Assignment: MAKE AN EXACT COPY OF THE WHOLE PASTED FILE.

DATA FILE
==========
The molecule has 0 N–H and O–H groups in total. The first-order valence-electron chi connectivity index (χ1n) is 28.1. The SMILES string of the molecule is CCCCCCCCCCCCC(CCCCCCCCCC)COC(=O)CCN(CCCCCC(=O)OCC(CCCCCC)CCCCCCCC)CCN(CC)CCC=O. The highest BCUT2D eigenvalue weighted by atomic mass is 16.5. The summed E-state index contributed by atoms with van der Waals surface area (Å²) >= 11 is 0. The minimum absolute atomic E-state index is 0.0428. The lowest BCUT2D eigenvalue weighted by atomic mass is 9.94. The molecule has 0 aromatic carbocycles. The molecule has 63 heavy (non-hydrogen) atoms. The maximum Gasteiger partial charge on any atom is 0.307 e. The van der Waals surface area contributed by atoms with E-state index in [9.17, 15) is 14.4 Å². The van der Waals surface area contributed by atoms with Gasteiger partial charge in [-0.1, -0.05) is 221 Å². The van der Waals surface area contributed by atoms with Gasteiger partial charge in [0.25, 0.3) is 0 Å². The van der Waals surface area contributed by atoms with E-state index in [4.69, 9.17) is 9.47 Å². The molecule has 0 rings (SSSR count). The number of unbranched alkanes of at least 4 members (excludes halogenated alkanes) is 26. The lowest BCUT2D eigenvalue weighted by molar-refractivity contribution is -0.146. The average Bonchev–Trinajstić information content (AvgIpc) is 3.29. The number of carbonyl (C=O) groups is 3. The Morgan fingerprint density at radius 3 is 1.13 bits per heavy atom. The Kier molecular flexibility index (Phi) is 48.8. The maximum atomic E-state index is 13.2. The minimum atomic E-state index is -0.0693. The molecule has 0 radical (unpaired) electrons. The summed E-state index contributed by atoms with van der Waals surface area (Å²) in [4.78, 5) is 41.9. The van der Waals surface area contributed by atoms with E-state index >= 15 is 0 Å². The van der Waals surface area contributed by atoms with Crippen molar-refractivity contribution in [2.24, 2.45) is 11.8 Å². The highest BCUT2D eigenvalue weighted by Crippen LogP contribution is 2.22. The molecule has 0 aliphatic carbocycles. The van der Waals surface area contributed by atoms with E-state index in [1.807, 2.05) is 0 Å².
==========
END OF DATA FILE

The molecule has 0 N–H and O–H groups in total. The first-order valence-electron chi connectivity index (χ1n) is 28.1. The SMILES string of the molecule is CCCCCCCCCCCCC(CCCCCCCCCC)COC(=O)CCN(CCCCCC(=O)OCC(CCCCCC)CCCCCCCC)CCN(CC)CCC=O. The highest BCUT2D eigenvalue weighted by atomic mass is 16.5. The summed E-state index contributed by atoms with van der Waals surface area (Å²) >= 11 is 0. The minimum absolute atomic E-state index is 0.0428. The lowest BCUT2D eigenvalue weighted by atomic mass is 9.94. The molecule has 0 aromatic carbocycles. The molecule has 63 heavy (non-hydrogen) atoms. The maximum Gasteiger partial charge on any atom is 0.307 e. The van der Waals surface area contributed by atoms with E-state index in [9.17, 15) is 14.4 Å². The van der Waals surface area contributed by atoms with Gasteiger partial charge in [-0.1, -0.05) is 221 Å². The van der Waals surface area contributed by atoms with Gasteiger partial charge in [0.25, 0.3) is 0 Å². The van der Waals surface area contributed by atoms with E-state index in [4.69, 9.17) is 9.47 Å². The molecule has 0 rings (SSSR count). The number of unbranched alkanes of at least 4 members (excludes halogenated alkanes) is 26. The lowest BCUT2D eigenvalue weighted by molar-refractivity contribution is -0.146. The average Bonchev–Trinajstić information content (AvgIpc) is 3.29. The number of carbonyl (C=O) groups is 3. The Morgan fingerprint density at radius 3 is 1.13 bits per heavy atom. The Kier molecular flexibility index (Phi) is 48.8. The maximum atomic E-state index is 13.2. The minimum atomic E-state index is -0.0693. The molecule has 0 radical (unpaired) electrons. The summed E-state index contributed by atoms with van der Waals surface area (Å²) in [4.78, 5) is 41.9. The van der Waals surface area contributed by atoms with E-state index >= 15 is 0 Å². The van der Waals surface area contributed by atoms with Crippen molar-refractivity contribution in [2.24, 2.45) is 11.8 Å². The highest BCUT2D eigenvalue weighted by Crippen LogP contribution is 2.22. The molecule has 0 aliphatic carbocycles. The van der Waals surface area contributed by atoms with E-state index in [1.807, 2.05) is 0 Å².